Resting is generally considered bad manners. Only a sloth can afford to rest. And all normal people work. This is how all life goes. And somewhere, in his declining years, depressing questions appear: “Why did you live?”, “What good did you see?”, “What did you achieve?”, “What did you suffer, work for?” etc.

Selfishness - behavior entirely determined by the thought of one's own benefit, benefit, when an individual puts his own interests above the interests of others (Wikipedia). Approximately such a definition can be given by any reasonable person. However, not everyone understands and accepts such a concept as reasonable egoism. Reasonable egoism is the ability to live in one's own interests without contradicting the interests of others. As they say, feel the difference!

And I dare say that it is vital for each of us to be a reasonable egoist!

Why is it good to be a reasonable egoist?

Because such an egoist knows how to understand and fulfill his desires. What regularly and practices. Which means he is a happy person. And the one who is happy within himself sows joy around, and not melancholy and darkness.

A reasonable egoist is able to understand and fulfill not only his own desires, but also the desires of those around him. And, unlike a non-egoist (or an unreasonable egoist), he does not expect anything in return. He did a good deed, threw him into the river and forgot! It's a pleasure to do business with such a person!

An egoist knows how to say “no” when things get awkward. By the way, he is respected for it. Refusal means: "I will not be able to fulfill your request properly." But consent implies: "Everything will be done in the best possible way!". Can you imagine how nice it is when your request is fulfilled according to your personal desire? And what is the resulting quality? Much better and higher than what is done by internal compulsion: "I must be good"! In fact, it is not help that is provided, but “goodness” is proved. And this, as practice shows, is a big difference.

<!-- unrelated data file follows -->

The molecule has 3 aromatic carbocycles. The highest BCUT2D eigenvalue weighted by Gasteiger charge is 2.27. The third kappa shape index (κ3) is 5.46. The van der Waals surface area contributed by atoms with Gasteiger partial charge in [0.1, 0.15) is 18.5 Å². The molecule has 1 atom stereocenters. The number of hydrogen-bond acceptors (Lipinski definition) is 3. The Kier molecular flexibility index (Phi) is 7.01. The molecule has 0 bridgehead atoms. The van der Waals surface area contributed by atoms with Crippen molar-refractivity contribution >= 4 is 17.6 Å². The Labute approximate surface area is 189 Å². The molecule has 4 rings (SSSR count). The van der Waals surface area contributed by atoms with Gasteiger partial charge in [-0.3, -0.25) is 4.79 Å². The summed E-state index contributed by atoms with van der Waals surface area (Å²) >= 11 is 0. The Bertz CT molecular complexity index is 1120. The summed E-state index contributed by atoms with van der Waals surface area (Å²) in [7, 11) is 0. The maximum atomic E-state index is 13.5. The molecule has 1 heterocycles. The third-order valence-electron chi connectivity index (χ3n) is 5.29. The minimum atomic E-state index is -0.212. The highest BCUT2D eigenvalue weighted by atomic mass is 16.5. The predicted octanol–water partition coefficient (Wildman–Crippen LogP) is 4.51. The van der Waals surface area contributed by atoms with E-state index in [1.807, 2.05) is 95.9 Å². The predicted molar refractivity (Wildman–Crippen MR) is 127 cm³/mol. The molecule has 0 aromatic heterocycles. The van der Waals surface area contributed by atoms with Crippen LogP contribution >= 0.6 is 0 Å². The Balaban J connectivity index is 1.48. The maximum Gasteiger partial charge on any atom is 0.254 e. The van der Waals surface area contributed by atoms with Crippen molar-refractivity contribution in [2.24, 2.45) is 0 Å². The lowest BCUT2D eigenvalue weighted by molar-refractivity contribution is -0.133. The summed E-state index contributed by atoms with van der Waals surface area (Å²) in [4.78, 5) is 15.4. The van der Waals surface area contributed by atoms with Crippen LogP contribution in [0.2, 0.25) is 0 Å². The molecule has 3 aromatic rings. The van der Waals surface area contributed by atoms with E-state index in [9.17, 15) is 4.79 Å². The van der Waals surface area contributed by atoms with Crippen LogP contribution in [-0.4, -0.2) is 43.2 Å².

If a person knows how to say “no”, then he knows how to accept a refusal. Hello, with understanding, without complaints and resentment. That is, the interlocutor of the egoist is allowed to have his own desires, to weigh and make decisions himself. It is very nice.

By the way, the hero of this description sometimes puts his desires above the desires of others. And this, in turn, means that he exists for himself, and not for someone else. He will have time to fulfill all his deeds and intentions in this life. And he is never tormented by the question: “Why did you do it?” or “Why did you live?”. He lived and did for himself! For myself, anyway, not in vain. This feeling is worth it.

Inner knowledge “not in vain” can inspire anyone to great deeds. As opposed to the eternal "in vain" of the one who tries to please everyone. A healthy member of society does not experience excruciating pain from the eternal choice: himself or someone else. He just knows when he is ready to sacrifice his interests, and when not. And everything he does so harmoniously comes out, okay, it's a pleasure to watch!

An egoist is a person who loves himself. Imagine how great it is to always live in love! But that is not all. The one who loves himself knows how to love other people. And this means that those around a reasonable egoist are at least surrounded by his good attitude. At the very least, love.

So it turns out that a reasonable egoist is a happy and harmonious person in everything.